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Veterans urge Heritage Living Center to get VA-certified

Hubbard County Veterans Services Officer Jerry Bjerke presented a petition to Heritage Living Center Administrator Kurt Hansen encouraging the facility to get re-certified by the Veterans Administration (VA) for veterans care.

Several petitions have circulated over the last year or two, Bjerke said at Tuesday's Hubbard County Board meeting.

The 50 signatures are "just a small representation," he said. "There's a lot of support from local veterans and family members to see if we can get that certification completed."

Currently, Bjerke added, one Vietnam vet's family must drive 180 miles round trip to visit him at the closest VA-approved center, which is in Twin Lakes, Minn.

Hansen reminded county commissioners that "we made the decision 18 to 24 months ago that we would wait to pursue a veterans service contract until the building project was complete."

The second wing opened last October and phase three was being done, Hansen said. VA solicitation was closed temporarily, but as of late July, he learned "the window is open now for six months for us to pursue a VA contract like we used to have years ago."

Hansen said he's working on the paperwork and an informal "waiting list" of vets has begun.

"On behalf of the veterans of this county, we really appreciate your support on that," Bjerke said.

In the 1990s to 2000s, there were 130 skilled beds at Heritage, Hansen recalled. "We'd have upwards of three to four, at most, at a time. But then again, that was a different era — more World War II — so it'll be interesting to see how this will work."

Hansen anticipates have two to three beds available for vets. "But that's a start, and we can see where that might grow to. We're not by any means going to pick up all the demand."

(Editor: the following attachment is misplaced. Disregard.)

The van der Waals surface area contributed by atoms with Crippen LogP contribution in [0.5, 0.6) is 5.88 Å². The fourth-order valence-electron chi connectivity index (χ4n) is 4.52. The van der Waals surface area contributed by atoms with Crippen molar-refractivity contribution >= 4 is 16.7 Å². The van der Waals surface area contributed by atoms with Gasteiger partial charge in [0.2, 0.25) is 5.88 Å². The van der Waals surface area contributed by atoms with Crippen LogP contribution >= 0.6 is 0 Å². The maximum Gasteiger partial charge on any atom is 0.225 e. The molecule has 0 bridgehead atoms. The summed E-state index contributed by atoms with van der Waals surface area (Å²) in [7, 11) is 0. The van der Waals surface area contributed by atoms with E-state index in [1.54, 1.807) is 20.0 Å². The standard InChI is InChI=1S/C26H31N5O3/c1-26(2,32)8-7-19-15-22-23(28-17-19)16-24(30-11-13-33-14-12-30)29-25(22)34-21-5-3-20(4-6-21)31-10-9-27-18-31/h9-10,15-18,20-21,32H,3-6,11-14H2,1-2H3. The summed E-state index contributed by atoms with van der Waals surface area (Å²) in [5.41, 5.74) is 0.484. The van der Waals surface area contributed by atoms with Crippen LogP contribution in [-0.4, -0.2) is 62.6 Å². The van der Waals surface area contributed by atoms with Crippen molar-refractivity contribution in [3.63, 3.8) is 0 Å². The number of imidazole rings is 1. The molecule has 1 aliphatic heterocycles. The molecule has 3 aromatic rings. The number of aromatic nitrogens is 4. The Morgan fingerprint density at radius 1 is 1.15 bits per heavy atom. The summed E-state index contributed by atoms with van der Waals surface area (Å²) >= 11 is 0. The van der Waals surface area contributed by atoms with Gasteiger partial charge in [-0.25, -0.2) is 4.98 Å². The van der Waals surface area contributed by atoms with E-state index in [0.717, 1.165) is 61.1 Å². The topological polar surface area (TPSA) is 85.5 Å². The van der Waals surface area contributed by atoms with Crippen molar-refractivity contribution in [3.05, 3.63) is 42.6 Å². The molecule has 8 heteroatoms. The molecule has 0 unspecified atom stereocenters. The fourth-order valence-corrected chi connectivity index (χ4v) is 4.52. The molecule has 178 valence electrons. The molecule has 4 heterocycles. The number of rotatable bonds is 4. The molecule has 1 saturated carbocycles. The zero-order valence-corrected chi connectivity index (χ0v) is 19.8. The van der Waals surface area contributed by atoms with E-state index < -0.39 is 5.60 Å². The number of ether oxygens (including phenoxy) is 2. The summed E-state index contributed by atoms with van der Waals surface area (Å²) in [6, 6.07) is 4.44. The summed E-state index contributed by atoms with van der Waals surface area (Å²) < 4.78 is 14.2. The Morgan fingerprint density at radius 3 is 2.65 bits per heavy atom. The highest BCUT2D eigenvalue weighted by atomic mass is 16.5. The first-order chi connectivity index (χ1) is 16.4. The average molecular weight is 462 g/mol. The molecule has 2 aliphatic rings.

Hansen said he was not aware of current statistics about Hubbard County veterans needs.

Paul Libbon, a regional director of operations for Ecumen, attended Tuesday's board meeting. Ecumen manages Heritage Community.

"About half of the Ecumen sites have veterans contracts and half do not, and it's all based on the need of the area they are in," Libbon said. "If there's a need, we support that and do those contracts.

County Commissioner Ed Smith said, "We're certainly going to see a need here, especially for the Vietnam people who deal with some pretty exotic diseases that were a product of Agent Orange and those kinds of things, and the mental health issues come along."

Smith noted that 10 percent of the county's population are veterans, "which to me is pretty huge."

"To strengthen your point," Bjerke added, "we are a retirement community as well, so a lot of our veterans are older."

"I am a Vietnam vet, too," Smith said. "We had difficulty coming home a long time ago and now we need to come home again."

According to Bjerke's latest report, his office assisted 14 World War II, 81 Korean, 559 Vietnam, 244 Southwest Asian and 490 "other" veterans and/or their families during the second quarter.

"We average 20 contacts per day," he said.

Hubbard County's veteran population was 2,012 in 2017, down 2.5 percent.

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